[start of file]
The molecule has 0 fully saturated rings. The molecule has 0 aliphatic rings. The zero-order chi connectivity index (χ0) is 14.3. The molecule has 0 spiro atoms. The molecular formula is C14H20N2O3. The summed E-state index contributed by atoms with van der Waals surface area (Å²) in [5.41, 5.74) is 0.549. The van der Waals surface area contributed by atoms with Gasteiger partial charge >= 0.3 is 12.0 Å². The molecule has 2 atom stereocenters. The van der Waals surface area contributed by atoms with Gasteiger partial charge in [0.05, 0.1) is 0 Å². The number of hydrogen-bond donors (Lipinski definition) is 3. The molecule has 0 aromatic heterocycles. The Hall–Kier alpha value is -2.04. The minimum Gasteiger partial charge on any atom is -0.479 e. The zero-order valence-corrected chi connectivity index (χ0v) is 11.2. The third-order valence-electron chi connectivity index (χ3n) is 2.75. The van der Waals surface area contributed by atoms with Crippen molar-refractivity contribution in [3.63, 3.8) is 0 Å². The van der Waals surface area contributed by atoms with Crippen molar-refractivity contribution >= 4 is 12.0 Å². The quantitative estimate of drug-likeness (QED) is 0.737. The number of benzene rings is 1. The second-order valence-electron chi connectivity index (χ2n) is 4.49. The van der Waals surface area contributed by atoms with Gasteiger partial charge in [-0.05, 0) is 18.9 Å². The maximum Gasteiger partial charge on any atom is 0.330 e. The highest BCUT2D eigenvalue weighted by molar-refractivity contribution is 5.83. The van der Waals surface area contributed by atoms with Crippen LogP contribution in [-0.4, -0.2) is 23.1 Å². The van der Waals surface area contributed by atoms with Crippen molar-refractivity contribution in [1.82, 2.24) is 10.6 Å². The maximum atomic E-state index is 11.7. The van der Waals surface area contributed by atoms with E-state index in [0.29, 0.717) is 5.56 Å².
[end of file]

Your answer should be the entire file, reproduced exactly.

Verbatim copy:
The molecule has 0 fully saturated rings. The molecule has 0 aliphatic rings. The zero-order chi connectivity index (χ0) is 14.3. The molecule has 0 spiro atoms. The molecular formula is C14H20N2O3. The summed E-state index contributed by atoms with van der Waals surface area (Å²) in [5.41, 5.74) is 0.549. The van der Waals surface area contributed by atoms with Gasteiger partial charge >= 0.3 is 12.0 Å². The molecule has 2 atom stereocenters. The van der Waals surface area contributed by atoms with Gasteiger partial charge in [0.05, 0.1) is 0 Å². The number of hydrogen-bond donors (Lipinski definition) is 3. The molecule has 0 aromatic heterocycles. The Hall–Kier alpha value is -2.04. The minimum Gasteiger partial charge on any atom is -0.479 e. The zero-order valence-corrected chi connectivity index (χ0v) is 11.2. The third-order valence-electron chi connectivity index (χ3n) is 2.75. The van der Waals surface area contributed by atoms with Crippen molar-refractivity contribution in [3.63, 3.8) is 0 Å². The van der Waals surface area contributed by atoms with Crippen molar-refractivity contribution >= 4 is 12.0 Å². The quantitative estimate of drug-likeness (QED) is 0.737. The number of benzene rings is 1. The second-order valence-electron chi connectivity index (χ2n) is 4.49. The van der Waals surface area contributed by atoms with Gasteiger partial charge in [-0.05, 0) is 18.9 Å². The maximum Gasteiger partial charge on any atom is 0.330 e. The highest BCUT2D eigenvalue weighted by molar-refractivity contribution is 5.83. The van der Waals surface area contributed by atoms with Crippen LogP contribution in [-0.4, -0.2) is 23.1 Å². The van der Waals surface area contributed by atoms with Crippen molar-refractivity contribution in [1.82, 2.24) is 10.6 Å². The maximum atomic E-state index is 11.7. The van der Waals surface area contributed by atoms with E-state index in [0.29, 0.717) is 5.56 Å².